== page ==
Fit

By: Jackson Weber Feb 27

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January and February is generally a time of for all the annual irritations of a mature life – car inspection, physical (body inspection), eye glass prescriptions, etc. ad nauseum. I generally put off all of these things (nothing like putting off a car inspection for 6 months and explaining that one to a police officer). However there is one thing I have become religious in yearly (if not more often) seeking out, bike fit.

Fit, one of those words in the cycling world that people can bicker over like the merits of Campy against Shimano against SRAM. The end goal is the same – comfort and power – but the paths travelled to get there might be compared to the struggles of creationism and evolution. Holy word, science, black magic, common sense – go to four different fitters and you could find yourself in four different positions. I myself have been fit to bicycles with nearly every method
imaginable. The “inch-between-your-crotch-and-top tube” method, the slight bend in your knee at the bottom of the pedal stroke, that you should be able to block out your front hub with the front of your stem, knee over pedal spindle, Euro stretched and slammed, American upright a la Pruitt, laser levels, video recording, motion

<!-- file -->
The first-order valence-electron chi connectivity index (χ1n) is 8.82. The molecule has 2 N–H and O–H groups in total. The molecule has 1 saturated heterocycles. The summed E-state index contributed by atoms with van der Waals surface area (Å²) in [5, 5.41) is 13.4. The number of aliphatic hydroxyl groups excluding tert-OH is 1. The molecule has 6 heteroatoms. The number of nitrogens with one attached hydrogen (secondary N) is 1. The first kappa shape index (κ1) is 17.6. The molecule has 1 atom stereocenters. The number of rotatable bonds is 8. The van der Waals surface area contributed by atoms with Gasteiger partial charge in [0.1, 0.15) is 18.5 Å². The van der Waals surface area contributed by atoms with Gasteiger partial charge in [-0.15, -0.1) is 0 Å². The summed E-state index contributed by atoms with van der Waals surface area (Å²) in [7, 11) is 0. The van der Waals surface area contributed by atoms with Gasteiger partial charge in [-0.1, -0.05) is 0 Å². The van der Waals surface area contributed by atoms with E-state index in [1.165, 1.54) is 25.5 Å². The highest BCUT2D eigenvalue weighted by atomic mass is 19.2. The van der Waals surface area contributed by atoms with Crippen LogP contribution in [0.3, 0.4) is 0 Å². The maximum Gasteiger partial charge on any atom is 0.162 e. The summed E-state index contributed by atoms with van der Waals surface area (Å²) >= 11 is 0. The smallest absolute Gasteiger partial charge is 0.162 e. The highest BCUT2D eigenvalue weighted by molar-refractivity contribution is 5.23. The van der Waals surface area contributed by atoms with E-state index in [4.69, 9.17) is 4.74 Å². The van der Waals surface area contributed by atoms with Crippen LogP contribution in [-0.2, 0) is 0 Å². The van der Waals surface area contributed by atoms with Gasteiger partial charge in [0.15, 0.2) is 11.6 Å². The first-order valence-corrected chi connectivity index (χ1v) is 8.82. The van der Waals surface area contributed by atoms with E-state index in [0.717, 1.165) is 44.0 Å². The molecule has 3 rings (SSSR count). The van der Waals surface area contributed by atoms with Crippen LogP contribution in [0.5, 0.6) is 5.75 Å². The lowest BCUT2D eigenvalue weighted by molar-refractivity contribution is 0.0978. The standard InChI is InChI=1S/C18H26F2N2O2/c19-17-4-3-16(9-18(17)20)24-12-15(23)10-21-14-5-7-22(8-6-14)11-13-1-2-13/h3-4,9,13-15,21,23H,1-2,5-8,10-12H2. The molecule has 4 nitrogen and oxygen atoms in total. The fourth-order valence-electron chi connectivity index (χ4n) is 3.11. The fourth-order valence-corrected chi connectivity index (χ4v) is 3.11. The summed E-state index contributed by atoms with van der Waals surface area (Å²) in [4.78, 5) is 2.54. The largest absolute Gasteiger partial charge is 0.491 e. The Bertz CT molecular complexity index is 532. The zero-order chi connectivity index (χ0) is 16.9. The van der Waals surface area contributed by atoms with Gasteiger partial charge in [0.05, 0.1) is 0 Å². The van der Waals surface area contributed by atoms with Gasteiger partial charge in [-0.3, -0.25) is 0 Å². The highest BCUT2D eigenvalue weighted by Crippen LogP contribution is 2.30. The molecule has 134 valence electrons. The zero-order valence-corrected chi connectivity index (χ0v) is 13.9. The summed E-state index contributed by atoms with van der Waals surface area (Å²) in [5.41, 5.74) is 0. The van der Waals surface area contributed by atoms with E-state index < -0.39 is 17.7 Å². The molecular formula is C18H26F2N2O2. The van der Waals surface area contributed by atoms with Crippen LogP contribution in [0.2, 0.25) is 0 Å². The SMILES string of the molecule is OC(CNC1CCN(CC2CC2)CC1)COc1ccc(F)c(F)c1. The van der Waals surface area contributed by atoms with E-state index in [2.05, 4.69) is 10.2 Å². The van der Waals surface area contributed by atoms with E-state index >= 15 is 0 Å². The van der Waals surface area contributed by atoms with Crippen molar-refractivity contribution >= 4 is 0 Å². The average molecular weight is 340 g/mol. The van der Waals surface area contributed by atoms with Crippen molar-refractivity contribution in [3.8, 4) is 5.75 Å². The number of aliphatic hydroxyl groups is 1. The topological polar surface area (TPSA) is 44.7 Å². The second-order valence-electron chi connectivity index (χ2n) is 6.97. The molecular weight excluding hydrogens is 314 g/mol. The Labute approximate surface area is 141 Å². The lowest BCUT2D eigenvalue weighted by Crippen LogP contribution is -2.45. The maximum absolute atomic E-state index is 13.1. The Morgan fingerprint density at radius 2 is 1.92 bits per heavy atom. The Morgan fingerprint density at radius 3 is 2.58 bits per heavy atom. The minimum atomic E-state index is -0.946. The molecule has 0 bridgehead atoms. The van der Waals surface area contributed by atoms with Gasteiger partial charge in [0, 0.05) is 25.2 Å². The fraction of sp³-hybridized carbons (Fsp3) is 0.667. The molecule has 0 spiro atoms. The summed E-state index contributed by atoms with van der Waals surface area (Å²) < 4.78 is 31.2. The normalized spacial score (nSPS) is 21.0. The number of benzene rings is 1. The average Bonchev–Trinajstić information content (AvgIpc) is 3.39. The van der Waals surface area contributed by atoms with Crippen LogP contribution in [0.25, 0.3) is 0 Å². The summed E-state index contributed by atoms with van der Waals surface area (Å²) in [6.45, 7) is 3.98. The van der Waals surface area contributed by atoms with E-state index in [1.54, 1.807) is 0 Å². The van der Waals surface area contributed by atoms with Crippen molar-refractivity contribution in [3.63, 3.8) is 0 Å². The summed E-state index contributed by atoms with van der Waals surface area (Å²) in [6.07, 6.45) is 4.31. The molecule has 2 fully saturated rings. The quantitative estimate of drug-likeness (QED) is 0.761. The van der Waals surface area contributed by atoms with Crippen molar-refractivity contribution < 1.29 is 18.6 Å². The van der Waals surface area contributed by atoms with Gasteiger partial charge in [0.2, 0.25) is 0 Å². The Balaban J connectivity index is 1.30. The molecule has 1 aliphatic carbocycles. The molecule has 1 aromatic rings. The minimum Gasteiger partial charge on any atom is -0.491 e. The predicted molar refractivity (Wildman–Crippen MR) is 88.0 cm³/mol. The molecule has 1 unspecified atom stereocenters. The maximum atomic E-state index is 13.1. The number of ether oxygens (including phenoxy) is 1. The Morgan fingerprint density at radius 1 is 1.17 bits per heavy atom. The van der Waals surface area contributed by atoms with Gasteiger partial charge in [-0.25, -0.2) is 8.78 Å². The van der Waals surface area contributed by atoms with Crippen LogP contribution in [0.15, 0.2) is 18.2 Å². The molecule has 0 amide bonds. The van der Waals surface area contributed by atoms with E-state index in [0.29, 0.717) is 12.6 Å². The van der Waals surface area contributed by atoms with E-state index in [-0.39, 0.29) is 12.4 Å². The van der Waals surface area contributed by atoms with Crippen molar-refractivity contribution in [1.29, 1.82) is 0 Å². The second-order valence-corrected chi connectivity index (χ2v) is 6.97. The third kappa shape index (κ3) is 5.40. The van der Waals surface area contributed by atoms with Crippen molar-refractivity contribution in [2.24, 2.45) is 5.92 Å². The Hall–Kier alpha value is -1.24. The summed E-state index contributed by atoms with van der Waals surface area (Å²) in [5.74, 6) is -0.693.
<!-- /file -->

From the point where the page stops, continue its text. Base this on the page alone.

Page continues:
capture, a fitter can rarely surprise me with a fitting technique or concept.

Of course, I still managed to donate a year and a half of my
life and part of knee due to injury thanks to (you guessed it) poor fit and
biomechanics. Now I’m about as neurotic about fit as Merckx or the Princess and the Pea. I have fortunately recognized that I know enough about biomechanics and fit to cause irreparable harm to myself. Thus I now seek out fitters like wine aficionados seek out elusive bottles. And upon finding them interrogate them until they’re either irate or I’m satisfied.

These days a fitting session for me is like therapy. I’ve found a fitter whose blend of science and common sense fit comfortably with my own ideas that I’ve concocted over the years. Getting measured and stretched puts my mind at ease in a way few things do. Riding a trainer while wired up for motion capture is bliss. I can and have happily spent hours with my fitter tweaking measurements by millimeters, as it all means one thing: I only have to worry about driving my bike as hard as I can, no worries, no excuses.

 

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